Last week, I saw the Matisse’s Red Studio exhibit at the Museum of Modern Art. The show features the painting after which it is named, but also focusses on the artist’s other works, especially those featured in the Red Studio painting. It is a really good exhibition and I enjoyed it immensely as an art lover. I also learned a lot about Matisse’s creative process, and as I often do when examining another creative’s method, found things I can incorporate into my own writing process.
The MOMA’s gallery cards are exceptional. Instead of just listing the name of the piece, the artist, and the medium like most museum’s do, the labels which accompany the art at the MOMA often include full paragraphs about the work which contextualize the piece and give some insight into both the importance of the work and, when known, the artist’s process or artistic vision.
One can learn a lot by reading the cards. For example, I learned that not only was Matisse a tinkerer, he often left vestiges of the original, or drafting, stages of his work in the final piece when he revised. Take, for example, this painting.
The position of the leg was obviously changed, which can be seen in the extraneous line near the lower half of the extended leg. There is also evidence that Matisse tinkered with the position of the figure’s arm (on the same side of the body), which he attempted to disguise in the shadows.
Here is the same painting with the relevant areas highlighted.
In many of the other paintings, the viewer can see pencil lines, presumably from the sketches he made on the canvass before he started to paint. They are not noticeable at the distance from which one usually photographs a painting, but up close, you can see them clearly. Here is an example:
What struck me most about these pieces was not that Matisse revised so much as part of his process. The world of the writer–and I assume the artist as well–is oversaturated with advice about revising one’s work. Revision is part of the process and it is par for the course. Rather, what stood out to me was that these vestiges remained in the final piece.
Many writers, many artists, many creative people in general, will work on their pieces in a futile pursuit of perfection. I have been guilty of doing so myself, working on a piece right up until the deadline, trying to make it as perfect as possible before submitting it for publication. I make sure to give myself deadlines, to seek out open call with hard deadlines, and rarely self-publish because I often get in my own head about revision.
There is an old saw in the creative world, “Finished, not perfect,” and like most oft-repeated advice it has become cliché and, in doing so, has lost much of its impact. It’s something people say, post about on social media, and hang up on posters in their classroom, and then ignore when it comes to their own practice. Seeing the Matisse pieces on the wall–and reading the gallery cards–is much, much more impactful.
Because, here’s the thing: No one notices the mistakes when looking at the paintings on the wall. Those who did not take the time to read the gallery cards, most likely, did not notice them at all. I certainly did not until I after the labels pointed them out to me. As someone who sees every mistake in everything I write, even–and especially–after its published, there’s a powerful lesson in that.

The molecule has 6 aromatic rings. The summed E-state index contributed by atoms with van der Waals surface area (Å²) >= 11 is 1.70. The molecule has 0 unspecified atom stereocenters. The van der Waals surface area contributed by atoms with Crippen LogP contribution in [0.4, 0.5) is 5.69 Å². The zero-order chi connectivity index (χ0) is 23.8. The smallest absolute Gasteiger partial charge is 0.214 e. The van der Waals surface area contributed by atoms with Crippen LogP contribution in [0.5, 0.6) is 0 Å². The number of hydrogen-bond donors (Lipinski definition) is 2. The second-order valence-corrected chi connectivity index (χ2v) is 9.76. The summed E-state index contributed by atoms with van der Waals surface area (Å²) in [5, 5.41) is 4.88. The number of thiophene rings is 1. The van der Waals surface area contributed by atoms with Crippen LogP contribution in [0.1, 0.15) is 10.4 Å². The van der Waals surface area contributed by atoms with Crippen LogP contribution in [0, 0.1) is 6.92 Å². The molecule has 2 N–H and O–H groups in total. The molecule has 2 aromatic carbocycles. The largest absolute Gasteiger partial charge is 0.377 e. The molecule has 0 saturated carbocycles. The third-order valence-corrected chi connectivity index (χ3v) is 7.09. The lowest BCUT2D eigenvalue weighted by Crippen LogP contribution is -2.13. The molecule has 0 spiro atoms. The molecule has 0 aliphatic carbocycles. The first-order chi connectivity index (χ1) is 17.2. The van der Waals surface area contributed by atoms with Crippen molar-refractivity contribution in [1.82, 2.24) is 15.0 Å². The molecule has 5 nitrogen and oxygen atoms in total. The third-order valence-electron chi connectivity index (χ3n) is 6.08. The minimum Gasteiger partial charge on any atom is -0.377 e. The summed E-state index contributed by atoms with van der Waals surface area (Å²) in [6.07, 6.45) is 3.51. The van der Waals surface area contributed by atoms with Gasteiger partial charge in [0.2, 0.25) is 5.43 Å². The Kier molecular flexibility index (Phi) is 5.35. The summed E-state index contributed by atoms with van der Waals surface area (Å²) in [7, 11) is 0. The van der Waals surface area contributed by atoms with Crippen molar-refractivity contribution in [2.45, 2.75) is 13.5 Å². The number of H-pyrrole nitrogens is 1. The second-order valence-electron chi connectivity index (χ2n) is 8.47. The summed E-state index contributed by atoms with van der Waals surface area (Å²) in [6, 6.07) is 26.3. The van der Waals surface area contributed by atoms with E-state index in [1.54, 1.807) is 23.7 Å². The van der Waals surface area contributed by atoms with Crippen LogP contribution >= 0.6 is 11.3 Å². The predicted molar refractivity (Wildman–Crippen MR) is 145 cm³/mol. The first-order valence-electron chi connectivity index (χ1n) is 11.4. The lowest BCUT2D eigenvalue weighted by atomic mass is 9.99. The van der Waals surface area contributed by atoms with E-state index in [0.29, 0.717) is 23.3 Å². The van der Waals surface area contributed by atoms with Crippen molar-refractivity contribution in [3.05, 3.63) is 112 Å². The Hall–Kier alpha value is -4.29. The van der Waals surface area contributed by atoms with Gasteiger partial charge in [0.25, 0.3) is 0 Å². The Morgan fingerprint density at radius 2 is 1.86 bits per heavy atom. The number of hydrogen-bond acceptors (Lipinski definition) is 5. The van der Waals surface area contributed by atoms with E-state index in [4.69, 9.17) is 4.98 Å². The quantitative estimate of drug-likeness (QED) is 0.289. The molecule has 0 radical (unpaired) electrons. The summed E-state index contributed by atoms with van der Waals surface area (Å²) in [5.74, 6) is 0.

As I continue to recover from my broken hands (I start occupational therapy today), here is a free excerpt from my story, The King of New York, which was published last in the Remnants shared world, post apocalyptic, science fiction anthology from Fedowar Press. This is the second edition of Remnants, and the new edition includes some stories which were not included in the original, Kyanite Press edition. You can purchase Remnants in both print and ebook editions by clicking any of the hyperlinks on this page.
The Kings of New York
By A. A. Rubin
How doth the city sit solitary, that was full of people! how is she become as a widow, she that was great among the nations, and princess among the provinces—Lamentations 1:1
At midnight, the oracle climbs her tower and sings her lamentations to the stars. Her skyscraper no longer pierces the heavens; its massing is no longer symmetrical. The Art Deco spire lies in pieces, scattered across the rubble that used to be 5th avenue. The pinnacle, incongruously complete, sticks out of the wreckage, piercing the carcass of a monster more dangerous than any Hollywood gorilla, like a lightning bolt from Olympus or a spear thrown down from heaven.
The observation decks have long-since fallen, so she stands atop the tallest remaining setback in the open air, like a prayer-caller on a minaret, singing her story, and searching for signs of The Swarm through the night, until the sunrise.
We call her Cassandra. We do not know her real name. She does not speak coherently about the present. She sings of the past and of the future in riddle and metaphor. Everyone she knew is gone, killed by The Horde because they did not heed the warnings of the dead she claims speak through her.
That she is alive and so many are dead is her proof of her prophecy, and so we listen, and on nights like this, when she’s silhouetted by the full moon against the midnight sky, we almost believe.